Lei Low Tiki Bar: A New Taste of Tropical Paradise

Photos by Brittanie Shey
Houston's finally has a dedicated tiki bar after decades without one. Lei Low, at 6412 N. Main, opened Friday with flaming tiki drinks, aloha shirts and healthy does of Houston's tiki history.

The bar is the brainchild of Russell and Elizabeth Theode, formerly of Downhouse, and Brad Moore and Ryan Rouse, owners of Grand Prize, Big Star Bar and Goro & Gun. The Theodes are avid tikiphiles whose personal collection makes up much of the bar's décor.

The intimate bar is located in a Sunset Heights strip mall, next to a tax office and convenience store. A neon-green sign above the entrance reads RUM. Inside, the bar is divided into several sections: one area is inspired by exotica and jungle rooms, another calls to mind Grandma's Florida room, with white bamboo furniture and tacky paint-by numbers. On the walls hangs vintage artwork by Witco and Tretchikoff, tiki-bar standards.

The tiki movement swept middle America after World War II, when soldiers brought home tales of alluring South Pacific islands. In those years, the need to "escape" mutated into an appreciation for anything deemed exotic -- which is why rum (from the Caribbean) got paired with pupu platters (Americanized Chinese food) and Hawaiian décor and music. If you were living in Cleveland, Ohio, in 1953, your local tiki bar blended all those cultures together to create a magical escape from the doldrums of normal life.

Lei Low pays homage to the history of tiki with a collection of menus, photos and other ephemera from Houston's own Trader Vic's, which was housed in the Shamrock Hilton and closed in the 1980s. The Theodes also found a bunch of green booths on Craigslist to mimic the green booths of the Houston Trader Vic's, a detail only a true urban archeologist could appreciate.

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@BrittanieShey  Instead of the "Balinese Room #2" being an homage to Houston, could it be possible that it's, in fact, an homage to the Balinese Room itself?  I don't know if you ever had the pleasure of visiting the Balinese Room before it was destroyed by Hurricane Ike, but it was as grand a tiki emporium as Trader Vic's ever was, and the recent owners did an excellent job of refurbishing the main showroom to its former glory.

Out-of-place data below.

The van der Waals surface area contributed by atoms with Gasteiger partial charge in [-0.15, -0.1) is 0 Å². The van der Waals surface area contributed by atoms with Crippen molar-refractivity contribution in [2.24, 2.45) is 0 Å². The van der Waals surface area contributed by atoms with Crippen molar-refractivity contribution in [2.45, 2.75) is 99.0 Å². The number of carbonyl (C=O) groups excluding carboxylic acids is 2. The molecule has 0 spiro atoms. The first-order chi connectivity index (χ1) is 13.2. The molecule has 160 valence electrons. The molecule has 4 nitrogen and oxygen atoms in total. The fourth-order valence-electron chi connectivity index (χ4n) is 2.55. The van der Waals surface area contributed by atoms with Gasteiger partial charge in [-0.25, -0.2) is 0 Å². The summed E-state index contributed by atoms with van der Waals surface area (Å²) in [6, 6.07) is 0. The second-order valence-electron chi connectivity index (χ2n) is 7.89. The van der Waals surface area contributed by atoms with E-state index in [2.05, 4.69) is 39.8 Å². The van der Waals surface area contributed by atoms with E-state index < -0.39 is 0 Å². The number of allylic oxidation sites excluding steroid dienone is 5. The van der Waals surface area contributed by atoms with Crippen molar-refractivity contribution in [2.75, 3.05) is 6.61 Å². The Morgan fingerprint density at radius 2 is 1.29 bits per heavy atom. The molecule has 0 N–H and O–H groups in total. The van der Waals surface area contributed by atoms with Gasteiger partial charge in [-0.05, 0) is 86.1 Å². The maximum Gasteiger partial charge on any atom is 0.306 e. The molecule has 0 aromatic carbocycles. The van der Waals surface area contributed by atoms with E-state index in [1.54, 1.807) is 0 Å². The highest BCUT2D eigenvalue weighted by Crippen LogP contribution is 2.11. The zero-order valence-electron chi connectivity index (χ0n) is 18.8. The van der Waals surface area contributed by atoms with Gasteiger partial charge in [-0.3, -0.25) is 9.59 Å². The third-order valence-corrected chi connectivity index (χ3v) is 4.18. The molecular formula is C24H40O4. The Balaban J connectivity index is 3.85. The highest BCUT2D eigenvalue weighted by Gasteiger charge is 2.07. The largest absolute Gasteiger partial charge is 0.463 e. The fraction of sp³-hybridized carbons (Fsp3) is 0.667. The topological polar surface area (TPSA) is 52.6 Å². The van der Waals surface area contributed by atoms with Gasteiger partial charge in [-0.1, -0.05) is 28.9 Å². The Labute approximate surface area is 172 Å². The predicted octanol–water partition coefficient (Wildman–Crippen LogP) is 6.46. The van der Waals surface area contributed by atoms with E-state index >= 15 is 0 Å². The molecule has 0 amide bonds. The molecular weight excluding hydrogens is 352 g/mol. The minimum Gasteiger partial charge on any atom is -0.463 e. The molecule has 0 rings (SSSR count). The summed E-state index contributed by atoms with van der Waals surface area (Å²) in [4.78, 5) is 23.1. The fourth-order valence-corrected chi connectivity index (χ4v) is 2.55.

The Balinese Room was in Galveston, so how exactly is a drink called "Balinese Room #2" an homage to Houston?


@BrittanieShey Galveston is Galveston, Houston is Houston, they are two separate entities and 55 miles away is a bit of a stretch to be called "Houston area".  The street I grew up on ended at the Beltway, so I am quite familiar with "outside the Beltway" and the Balinese Room was about 40 miles beyond the Beltway, friend.


@yllennoc  I agree with the other two commenters. I think you're splitting hairs as well. Many people I know in both Houston and Galveston use both locations synonymously when discussing venues in the greater Houston area. This is partly due to Houston being a motor vehicle city...you have to drive to get anywhere and driving long distances is a big part of our culture. A trip to Galveston is as normal as a trip to Katy, to the Woodlands, Cypress, etc etc....nitpickers are such a bore.


@Kylejack Yeah, a 55-mile hair is gonna be pretty hard to split, ain't it?  As for "importance", each of us gets to decide what they find pertinent, don't we?  Look at you, you found it important to try to muster up some snark about something you deem meaningless.  Monkeys are the strangest peoples...

Kylejack topcommenter

@yllennoc This is really an important hair to split. We can't have people thinking that a long dead casino was in the Houston area rather than Galveston. Imagine the catastrophic consequences!

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